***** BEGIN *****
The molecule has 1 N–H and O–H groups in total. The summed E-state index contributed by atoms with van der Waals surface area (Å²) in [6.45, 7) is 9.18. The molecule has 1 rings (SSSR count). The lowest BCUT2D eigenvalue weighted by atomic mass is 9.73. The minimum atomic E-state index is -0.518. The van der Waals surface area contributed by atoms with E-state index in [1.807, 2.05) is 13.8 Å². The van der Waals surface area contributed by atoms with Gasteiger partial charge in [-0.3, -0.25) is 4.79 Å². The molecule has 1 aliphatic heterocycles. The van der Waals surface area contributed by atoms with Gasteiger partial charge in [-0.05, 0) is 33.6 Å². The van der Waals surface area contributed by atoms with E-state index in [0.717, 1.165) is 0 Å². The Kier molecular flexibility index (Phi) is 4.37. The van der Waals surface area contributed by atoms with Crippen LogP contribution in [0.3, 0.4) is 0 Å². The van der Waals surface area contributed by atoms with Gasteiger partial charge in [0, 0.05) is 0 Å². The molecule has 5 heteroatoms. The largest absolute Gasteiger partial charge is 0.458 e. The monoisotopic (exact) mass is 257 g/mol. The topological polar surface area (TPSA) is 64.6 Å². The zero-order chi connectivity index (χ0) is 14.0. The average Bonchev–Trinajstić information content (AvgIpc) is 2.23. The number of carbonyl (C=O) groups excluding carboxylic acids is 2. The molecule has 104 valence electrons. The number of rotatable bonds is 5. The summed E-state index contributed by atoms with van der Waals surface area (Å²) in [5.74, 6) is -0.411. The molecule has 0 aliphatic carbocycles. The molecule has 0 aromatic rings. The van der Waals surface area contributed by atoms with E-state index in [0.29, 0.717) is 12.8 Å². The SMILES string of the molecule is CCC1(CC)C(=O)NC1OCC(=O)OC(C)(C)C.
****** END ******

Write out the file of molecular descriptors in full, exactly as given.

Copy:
The molecule has 1 N–H and O–H groups in total. The summed E-state index contributed by atoms with van der Waals surface area (Å²) in [6.45, 7) is 9.18. The molecule has 1 rings (SSSR count). The lowest BCUT2D eigenvalue weighted by atomic mass is 9.73. The minimum atomic E-state index is -0.518. The van der Waals surface area contributed by atoms with E-state index in [1.807, 2.05) is 13.8 Å². The van der Waals surface area contributed by atoms with Gasteiger partial charge in [-0.3, -0.25) is 4.79 Å². The molecule has 1 aliphatic heterocycles. The van der Waals surface area contributed by atoms with Gasteiger partial charge in [-0.05, 0) is 33.6 Å². The van der Waals surface area contributed by atoms with E-state index in [0.717, 1.165) is 0 Å². The Kier molecular flexibility index (Phi) is 4.37. The van der Waals surface area contributed by atoms with Crippen LogP contribution in [0.3, 0.4) is 0 Å². The van der Waals surface area contributed by atoms with Gasteiger partial charge in [0, 0.05) is 0 Å². The molecule has 5 heteroatoms. The largest absolute Gasteiger partial charge is 0.458 e. The monoisotopic (exact) mass is 257 g/mol. The topological polar surface area (TPSA) is 64.6 Å². The zero-order chi connectivity index (χ0) is 14.0. The average Bonchev–Trinajstić information content (AvgIpc) is 2.23. The number of carbonyl (C=O) groups excluding carboxylic acids is 2. The molecule has 104 valence electrons. The number of rotatable bonds is 5. The summed E-state index contributed by atoms with van der Waals surface area (Å²) in [5.74, 6) is -0.411. The molecule has 0 aliphatic carbocycles. The molecule has 0 aromatic rings. The van der Waals surface area contributed by atoms with E-state index in [0.29, 0.717) is 12.8 Å². The SMILES string of the molecule is CCC1(CC)C(=O)NC1OCC(=O)OC(C)(C)C.